There is a fiesta at the end of the street with a ferris wheel powered by a generator. The wooden seats are full of people holding small candles. I look back after awhile, and all I can see is a wheel of light turning in the dark. When Karin and I arrive at the dock to catch the taxi boat, two guards with machine guns scream at me in Spanish. Karin is fair-haired and looks Scandinavian; my hair is dark brown and I am Mediterranean looking.
“Donde crees que vas?”
“I don’t understand,” I stammer
“Es madre de una puta!”
Amidst the stream of words I do not understand I hear “puta” and realize the guards think I am a whore trying to sneak on the ship. They won’t let me go until someone wakes the Captain and he comes to get me.
A few years ago, I went with my two daughters to Neruda’s home on Isla Negra. Carved in the beams of his house are the names of his dear friends, García Lorca, Paul Éluard, Nazim Hikmet, Miguel Hernández. Poets I have come to love. We walked through rooms filled with beetles and butterflies, miniature ships, masks, shells, musical instruments, glass slippers and crucifixes, in glass bottles, carved by Brazilian prisoners. On the desk, delivered by the sea, were a few sheets of paper, several pencils and pens and a jar of green ink. I need the sea, wrote the poet, with its shining suggestion of fishes and ships.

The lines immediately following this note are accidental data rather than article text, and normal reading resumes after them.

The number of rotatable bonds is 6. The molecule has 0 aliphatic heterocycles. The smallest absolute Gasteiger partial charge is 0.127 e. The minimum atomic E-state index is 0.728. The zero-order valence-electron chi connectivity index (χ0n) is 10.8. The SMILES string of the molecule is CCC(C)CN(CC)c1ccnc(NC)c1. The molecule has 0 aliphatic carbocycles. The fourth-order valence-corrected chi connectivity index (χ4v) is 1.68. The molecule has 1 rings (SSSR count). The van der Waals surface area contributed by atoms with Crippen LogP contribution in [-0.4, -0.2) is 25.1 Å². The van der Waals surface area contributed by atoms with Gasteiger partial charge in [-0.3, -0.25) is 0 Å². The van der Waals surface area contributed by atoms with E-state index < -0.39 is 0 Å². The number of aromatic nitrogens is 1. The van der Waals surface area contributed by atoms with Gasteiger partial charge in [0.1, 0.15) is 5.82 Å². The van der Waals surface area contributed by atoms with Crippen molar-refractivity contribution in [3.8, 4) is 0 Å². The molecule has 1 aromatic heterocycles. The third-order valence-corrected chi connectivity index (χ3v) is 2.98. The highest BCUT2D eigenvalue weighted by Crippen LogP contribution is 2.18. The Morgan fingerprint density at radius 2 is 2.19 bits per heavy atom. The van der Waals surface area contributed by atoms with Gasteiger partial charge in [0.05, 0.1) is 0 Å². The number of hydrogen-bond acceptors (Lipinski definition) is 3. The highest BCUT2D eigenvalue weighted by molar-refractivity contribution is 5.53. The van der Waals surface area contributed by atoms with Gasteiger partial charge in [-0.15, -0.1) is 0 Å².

It was a house of the imagination, not unlike my mother’s house on East Sixth Street with its Fijian turtle shells, red bead curtains, seahorses, hidden white marble pathways, jukebox, monkeys, parrots and its attic where I lay listening to the rain falling on the wooden shingles – saddened by the sound, although I could not have said why.